PERCY: THE LION’S FAITHFUL LIEUTENANT

Win Percy served as the inaugural chief of the Holden Racing Team. Pic: an1images.com / Graeme Neander

WIN Percy holds a unique place in Holden’s history of factory-backed assaults on the Bathurst 1000.

The Englishman played a double role in the early years of the Holden Racing Team, serving as both its lead driver and team manager in its inaugural 1990 season headlined by an underdog victory in ‘The Great Race.’

The three-time British Touring Car Champion was renowned throughout the 1980s as one of the world’s top sedan racers, his long tenure with Tom Walkinshaw Racing including his first taste of Mount Panorama aboard one of its Jaguars in the 1985 race.

Percy went on to make five Bathurst 1000 starts with the Holden Racing Team, but his first start in a factory-supported Holden is easily overlooked.

Percy’s first Bathurst in a Commodore was in the Holden Motor Sport-backed Roadways entry in 1987. Pic: an1images.com / Graeme Neander

In 1987, he joined Allan Grice aboard a Holden Motor Sport-supported, Roadways Racing-run Commodore, the duo running with the leaders in the early stages before a broken rear axle put them out.

After racing a fuel-injected Roadways Commodore VL with Grice the following year, Percy returned to factory colours for Bathurst in 1989, forming part of a two-car effort run by Larry Perkins under the Holden Racing Team banner.

TWR elected to run HRT as its own operation for 1990, Walkinshaw tasking Percy with establishing the fledgling venture.

An entire chapter is devoted to HRT in the new book Racing the Lion: An Illustrated History of Holden in Australian Motorsport, a 400-page hardcover book paying tribute to the marque’s rich competition history spanning over seven decades.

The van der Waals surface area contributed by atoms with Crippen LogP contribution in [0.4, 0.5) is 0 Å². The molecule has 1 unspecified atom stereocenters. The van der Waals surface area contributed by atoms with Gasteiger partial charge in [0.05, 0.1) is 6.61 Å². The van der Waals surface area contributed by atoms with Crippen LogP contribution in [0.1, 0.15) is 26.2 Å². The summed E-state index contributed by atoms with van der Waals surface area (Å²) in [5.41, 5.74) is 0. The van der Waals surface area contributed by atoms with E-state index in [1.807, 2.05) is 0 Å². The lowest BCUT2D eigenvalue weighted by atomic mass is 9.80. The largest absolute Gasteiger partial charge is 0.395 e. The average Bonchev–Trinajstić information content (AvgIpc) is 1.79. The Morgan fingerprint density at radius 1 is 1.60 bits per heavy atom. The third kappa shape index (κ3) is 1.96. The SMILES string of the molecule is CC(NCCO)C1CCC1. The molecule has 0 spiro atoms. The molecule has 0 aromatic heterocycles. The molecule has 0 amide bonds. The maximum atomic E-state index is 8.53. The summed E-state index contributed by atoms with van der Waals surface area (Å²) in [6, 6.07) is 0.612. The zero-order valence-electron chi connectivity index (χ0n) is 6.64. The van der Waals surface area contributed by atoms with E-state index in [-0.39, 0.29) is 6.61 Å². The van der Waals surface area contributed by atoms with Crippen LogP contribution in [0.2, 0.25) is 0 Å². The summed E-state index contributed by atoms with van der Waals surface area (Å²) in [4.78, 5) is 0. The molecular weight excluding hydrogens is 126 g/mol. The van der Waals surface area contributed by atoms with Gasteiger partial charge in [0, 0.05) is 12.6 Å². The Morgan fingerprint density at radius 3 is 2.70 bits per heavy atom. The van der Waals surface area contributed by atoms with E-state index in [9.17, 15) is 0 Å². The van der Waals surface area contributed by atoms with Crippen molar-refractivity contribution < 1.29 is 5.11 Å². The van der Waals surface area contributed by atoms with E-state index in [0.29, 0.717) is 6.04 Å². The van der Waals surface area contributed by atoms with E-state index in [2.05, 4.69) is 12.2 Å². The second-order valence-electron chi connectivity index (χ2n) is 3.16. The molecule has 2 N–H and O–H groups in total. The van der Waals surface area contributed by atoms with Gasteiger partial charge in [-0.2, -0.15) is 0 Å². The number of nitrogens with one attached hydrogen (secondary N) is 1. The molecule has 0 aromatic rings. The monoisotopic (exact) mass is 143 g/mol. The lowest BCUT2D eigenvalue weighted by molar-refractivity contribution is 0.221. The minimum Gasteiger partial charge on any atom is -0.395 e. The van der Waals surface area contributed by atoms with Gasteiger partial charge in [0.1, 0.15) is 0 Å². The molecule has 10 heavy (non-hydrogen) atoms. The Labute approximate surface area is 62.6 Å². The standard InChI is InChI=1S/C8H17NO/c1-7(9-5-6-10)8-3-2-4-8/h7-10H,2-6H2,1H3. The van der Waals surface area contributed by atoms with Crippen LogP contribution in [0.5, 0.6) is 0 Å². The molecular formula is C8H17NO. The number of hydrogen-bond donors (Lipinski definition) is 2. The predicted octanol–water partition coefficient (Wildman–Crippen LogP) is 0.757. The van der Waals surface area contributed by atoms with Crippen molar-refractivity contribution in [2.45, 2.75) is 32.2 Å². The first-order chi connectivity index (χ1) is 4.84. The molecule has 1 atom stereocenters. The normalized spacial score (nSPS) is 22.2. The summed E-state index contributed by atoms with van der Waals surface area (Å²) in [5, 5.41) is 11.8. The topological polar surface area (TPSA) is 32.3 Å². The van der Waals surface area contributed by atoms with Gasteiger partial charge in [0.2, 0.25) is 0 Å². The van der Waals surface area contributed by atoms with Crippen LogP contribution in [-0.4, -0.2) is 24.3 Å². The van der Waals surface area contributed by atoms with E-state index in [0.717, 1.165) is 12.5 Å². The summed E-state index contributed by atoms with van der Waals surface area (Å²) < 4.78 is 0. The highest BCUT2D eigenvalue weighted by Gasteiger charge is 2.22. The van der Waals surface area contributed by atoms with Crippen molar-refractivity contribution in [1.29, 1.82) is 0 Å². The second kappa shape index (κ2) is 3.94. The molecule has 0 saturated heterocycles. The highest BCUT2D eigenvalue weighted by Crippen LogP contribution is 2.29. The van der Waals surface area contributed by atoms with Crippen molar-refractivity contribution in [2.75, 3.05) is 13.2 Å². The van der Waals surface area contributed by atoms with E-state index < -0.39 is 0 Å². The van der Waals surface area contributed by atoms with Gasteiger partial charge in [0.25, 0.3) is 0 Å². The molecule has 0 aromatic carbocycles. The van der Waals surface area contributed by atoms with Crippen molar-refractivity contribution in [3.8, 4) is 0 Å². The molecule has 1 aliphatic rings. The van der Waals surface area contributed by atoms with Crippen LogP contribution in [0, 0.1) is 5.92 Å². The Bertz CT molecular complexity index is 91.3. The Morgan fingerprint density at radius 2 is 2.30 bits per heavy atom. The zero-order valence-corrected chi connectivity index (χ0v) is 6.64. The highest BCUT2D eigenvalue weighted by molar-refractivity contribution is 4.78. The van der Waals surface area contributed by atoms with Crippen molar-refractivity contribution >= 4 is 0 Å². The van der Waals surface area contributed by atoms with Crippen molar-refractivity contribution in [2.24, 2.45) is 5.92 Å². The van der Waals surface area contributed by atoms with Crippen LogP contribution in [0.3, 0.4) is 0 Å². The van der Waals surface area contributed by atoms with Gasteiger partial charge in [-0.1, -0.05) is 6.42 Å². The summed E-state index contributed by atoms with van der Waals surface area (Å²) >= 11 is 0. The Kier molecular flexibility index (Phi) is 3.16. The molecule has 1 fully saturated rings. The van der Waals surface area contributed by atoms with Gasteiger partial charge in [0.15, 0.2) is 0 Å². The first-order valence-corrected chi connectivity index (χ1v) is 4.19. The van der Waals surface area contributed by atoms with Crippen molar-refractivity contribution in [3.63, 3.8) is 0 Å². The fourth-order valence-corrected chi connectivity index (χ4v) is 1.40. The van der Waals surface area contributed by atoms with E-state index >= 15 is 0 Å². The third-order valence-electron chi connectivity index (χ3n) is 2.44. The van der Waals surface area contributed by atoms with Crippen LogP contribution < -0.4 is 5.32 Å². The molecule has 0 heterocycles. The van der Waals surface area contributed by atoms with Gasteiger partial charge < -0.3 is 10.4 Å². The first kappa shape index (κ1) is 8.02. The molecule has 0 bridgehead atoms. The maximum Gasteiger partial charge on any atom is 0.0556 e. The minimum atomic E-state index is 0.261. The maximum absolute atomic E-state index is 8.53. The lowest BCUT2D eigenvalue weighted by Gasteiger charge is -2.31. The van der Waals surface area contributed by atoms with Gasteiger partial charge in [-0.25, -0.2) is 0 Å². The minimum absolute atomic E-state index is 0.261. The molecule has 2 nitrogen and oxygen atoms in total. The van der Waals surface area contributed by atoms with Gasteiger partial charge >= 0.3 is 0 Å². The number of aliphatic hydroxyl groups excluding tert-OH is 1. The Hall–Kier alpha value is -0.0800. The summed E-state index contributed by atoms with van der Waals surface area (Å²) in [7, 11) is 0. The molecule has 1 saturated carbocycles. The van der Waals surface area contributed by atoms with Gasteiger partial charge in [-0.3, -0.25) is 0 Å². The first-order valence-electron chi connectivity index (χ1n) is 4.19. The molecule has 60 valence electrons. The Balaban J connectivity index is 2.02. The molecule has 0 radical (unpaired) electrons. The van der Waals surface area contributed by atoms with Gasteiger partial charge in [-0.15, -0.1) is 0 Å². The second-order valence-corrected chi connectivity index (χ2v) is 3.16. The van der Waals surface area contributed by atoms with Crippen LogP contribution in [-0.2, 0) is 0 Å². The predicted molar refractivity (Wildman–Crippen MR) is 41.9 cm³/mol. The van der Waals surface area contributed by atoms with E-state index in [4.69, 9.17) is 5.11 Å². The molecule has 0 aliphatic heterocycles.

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Starting with an empty workshop in Notting Hill, one of the Perkins-built cars from the previous year, plus the TWR-built car that had spectacularly failed in the early laps of the 1988 Bathurst 1000, Percy put together the team that produced one of the biggest upsets in ‘Great Race’ history.

The Group A rules of the day favoured turbocharged cars in the shorter Australian Touring Car Championship races, but the V8-engined Commodores came back into calculations in the long distance races.

Despite resistance from Walkinshaw, Percy recruited Grice as his co-driver for Bathurst. Ironically, it was Grice who did the bulk of the driving in the lead-up as Percy nursed a shoulder injury.

From sixth on the grid the duo moved steadily up the order as their turbocharged opposition faded; Percy and Grice led a race-high 41 laps on their way to victory, while HRT’s second entry of Neil Crompton and Brad Jones came home in fifth place.

Percy heads to the podium to celebrate his victory with Grice in the 1990 Bathurst 1000. Pic: an1images.com / Dale Rodgers

Percy continued to lead the team into 1991 as Holden’s new VN Group A SS made its racing debut.

The year followed a similar pattern to 1990 with the Commodore once again an outside contender at the endurance races, Percy and Grice outlasting all but one of the turbocharged opposition to give the VN a second-place finish in its sole Bathurst as the factory Holden squad’s weapon of choice.

His two year program completed, Percy returned home to England at the end of 1991 having laid the foundations for a team that, within five years, became the dominant force in Supercars racing.

Percy gives it the beans out of Murray’s Corner during the opening stint of the 1992 Bathurst 1000. Pic: an1images.com / Graeme Neander

However, that wasn’t the end of his time with HRT: he returned as a hired gun to race for the squad at the endurance races in 1992 and 1993, he and Grice winning their class aboard the new-generation winged VP Commodore with a fifth-place finish in ’92.

WIN PERCY
Bathurst 1000 record in factory Holdens
Debut:
1987
Last Start: 1993
Starts: 6
Wins: 1 (1990)
Poles: 0
Podiums: 2 (1990, 1991)

Will Dale is V8 Sleuth's Head of Content - Digital. He began his media career as a breakfast radio newsreader before joining SPEED TV Australia and FOX SPORTS Australia in 2012 as its Digital Editorial Lead - Motorsport, covering all forms of motorsport both in Australia and internationally. He became part of the V8 Sleuth team in 2018.